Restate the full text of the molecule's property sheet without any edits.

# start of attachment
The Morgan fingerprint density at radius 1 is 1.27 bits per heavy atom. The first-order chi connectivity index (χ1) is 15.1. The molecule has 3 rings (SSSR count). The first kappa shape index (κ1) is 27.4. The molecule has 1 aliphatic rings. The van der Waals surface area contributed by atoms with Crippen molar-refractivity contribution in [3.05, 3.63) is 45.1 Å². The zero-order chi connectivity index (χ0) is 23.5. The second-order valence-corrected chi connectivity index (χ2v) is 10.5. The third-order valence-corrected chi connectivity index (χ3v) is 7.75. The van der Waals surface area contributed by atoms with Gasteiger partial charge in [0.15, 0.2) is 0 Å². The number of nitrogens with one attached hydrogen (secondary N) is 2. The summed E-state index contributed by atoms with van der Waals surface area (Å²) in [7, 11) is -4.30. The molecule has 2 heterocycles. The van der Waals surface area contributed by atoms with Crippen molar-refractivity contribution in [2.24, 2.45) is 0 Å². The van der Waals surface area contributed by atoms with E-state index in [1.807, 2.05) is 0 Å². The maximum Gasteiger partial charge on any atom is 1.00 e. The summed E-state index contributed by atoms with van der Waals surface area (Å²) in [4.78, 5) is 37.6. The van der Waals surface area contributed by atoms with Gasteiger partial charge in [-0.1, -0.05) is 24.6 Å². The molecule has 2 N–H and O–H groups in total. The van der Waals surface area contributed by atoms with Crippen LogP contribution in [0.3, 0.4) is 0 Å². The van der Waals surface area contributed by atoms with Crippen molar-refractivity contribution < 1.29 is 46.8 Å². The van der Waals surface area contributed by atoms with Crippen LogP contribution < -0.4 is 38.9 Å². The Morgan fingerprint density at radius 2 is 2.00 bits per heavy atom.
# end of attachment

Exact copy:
The Morgan fingerprint density at radius 1 is 1.27 bits per heavy atom. The first-order chi connectivity index (χ1) is 15.1. The molecule has 3 rings (SSSR count). The first kappa shape index (κ1) is 27.4. The molecule has 1 aliphatic rings. The van der Waals surface area contributed by atoms with Crippen molar-refractivity contribution in [3.05, 3.63) is 45.1 Å². The zero-order chi connectivity index (χ0) is 23.5. The second-order valence-corrected chi connectivity index (χ2v) is 10.5. The third-order valence-corrected chi connectivity index (χ3v) is 7.75. The van der Waals surface area contributed by atoms with Gasteiger partial charge in [0.15, 0.2) is 0 Å². The number of nitrogens with one attached hydrogen (secondary N) is 2. The summed E-state index contributed by atoms with van der Waals surface area (Å²) in [7, 11) is -4.30. The molecule has 2 heterocycles. The van der Waals surface area contributed by atoms with Crippen molar-refractivity contribution in [2.24, 2.45) is 0 Å². The van der Waals surface area contributed by atoms with E-state index in [1.807, 2.05) is 0 Å². The maximum Gasteiger partial charge on any atom is 1.00 e. The summed E-state index contributed by atoms with van der Waals surface area (Å²) in [4.78, 5) is 37.6. The van der Waals surface area contributed by atoms with Gasteiger partial charge in [-0.1, -0.05) is 24.6 Å². The molecule has 2 N–H and O–H groups in total. The van der Waals surface area contributed by atoms with Crippen LogP contribution in [0.3, 0.4) is 0 Å². The van der Waals surface area contributed by atoms with Crippen molar-refractivity contribution < 1.29 is 46.8 Å². The van der Waals surface area contributed by atoms with Crippen LogP contribution < -0.4 is 38.9 Å². The Morgan fingerprint density at radius 2 is 2.00 bits per heavy atom.